I’ve always wanted to be in a war

I’ve always wanted to be in a war—
Is that the wrong thing to say?
I’ve always wanted to be in a war
At least one like I would play.

I’d be covered in glory,
Glamorous and gory,
Full of wonderful stories,
Beloved and entitled to V.A.

When Uncle Sam came calling
I’d put my ball in
And off to boot camp I’d sashay!
(And that’s okay now, I’d be quick to say).

Camaraderie! Brotherhood!
Oh, what a dream!
Three meals a day! Three types of cream!
One for my face and one for the pot
And then it’s me and the cream of the crop.
One by one, my fellow soldiers would drop
From exhaustion or drunkenness or too much fear
And me standing alone and the general near.

“Sir!” I reply, and smart as a whip,
With a salute, and a smile, and a manner that’s slick.
“Earnest!” he cries and he pumps my hand,
“I’ve been looking for you! We need such a man!”

He gives me my orders and off I dash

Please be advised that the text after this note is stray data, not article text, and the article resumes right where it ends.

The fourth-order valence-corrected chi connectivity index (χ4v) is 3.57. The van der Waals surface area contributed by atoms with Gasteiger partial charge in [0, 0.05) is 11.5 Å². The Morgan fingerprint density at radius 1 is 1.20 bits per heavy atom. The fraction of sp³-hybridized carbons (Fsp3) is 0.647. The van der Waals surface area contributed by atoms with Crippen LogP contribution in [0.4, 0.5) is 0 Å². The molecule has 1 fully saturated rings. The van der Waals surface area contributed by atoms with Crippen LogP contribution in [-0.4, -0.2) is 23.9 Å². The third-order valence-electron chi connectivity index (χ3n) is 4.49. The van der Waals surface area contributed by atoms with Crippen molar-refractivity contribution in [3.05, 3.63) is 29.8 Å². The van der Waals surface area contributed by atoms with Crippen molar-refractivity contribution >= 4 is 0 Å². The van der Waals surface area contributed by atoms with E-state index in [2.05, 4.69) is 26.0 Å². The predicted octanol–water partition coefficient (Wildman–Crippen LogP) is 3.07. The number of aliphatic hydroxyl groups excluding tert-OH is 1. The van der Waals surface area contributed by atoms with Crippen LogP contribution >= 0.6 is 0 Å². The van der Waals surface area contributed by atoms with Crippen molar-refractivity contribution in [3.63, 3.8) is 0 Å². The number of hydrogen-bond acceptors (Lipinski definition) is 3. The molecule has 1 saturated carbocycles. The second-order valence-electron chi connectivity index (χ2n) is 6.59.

With two pistols, a rifle, and a knife safely stashed.
Somehow I end up behind enemy lines,
With a knife at my throat and my fingers entwined
With a beautiful spy, a double agent—both sides—
Who I’ve seduced and converted to mine.

She betrays me, it’s true.
“But I expected that of you! I had a plan along!”
With my battle cry said, and leaping from bed,
I shift the knife in a jiff. Then I hear the click
And the spitting pistol whiff
Of a gun going off at close range.

That’s how it always ends, again and again,
No matter what course I take.
I guess that’s the price that you pay for a war
When the war that you’re fighting is fake.

Leviathan Lullabies

Leviathan Lullabies

Sweet and soft and soothing sounds

sing silent in the deep

as Leviathan makes her lullabies

and tells her children sleep.

Sleep, sleep, angels of the deep;

let nothing break your reverie.

For longer lives will keep

In blissful cold harmony

Than far up, above and over

the abyssal plain of home,

where simple, sinful soldiers sever

fin from fat and soul from bone.

Think not with spirits pure

of straying from your bed,

For mother’s wrath is hard to bear,

even worse if you are dead.

I wrote this poem in English 160, Robert Maniquis’s class on the early Romantics, while we were learning about Blake. Hence the Blakesian tone and imagery.  The poem is original; the subject matter is simply my own conecption of what whales would sing to their children about, considering that the majority of human fairy tales and nursery rhymes are somewhat dark (as are, it seems to me, many lullabies). It is not intended as a commentary on whaling.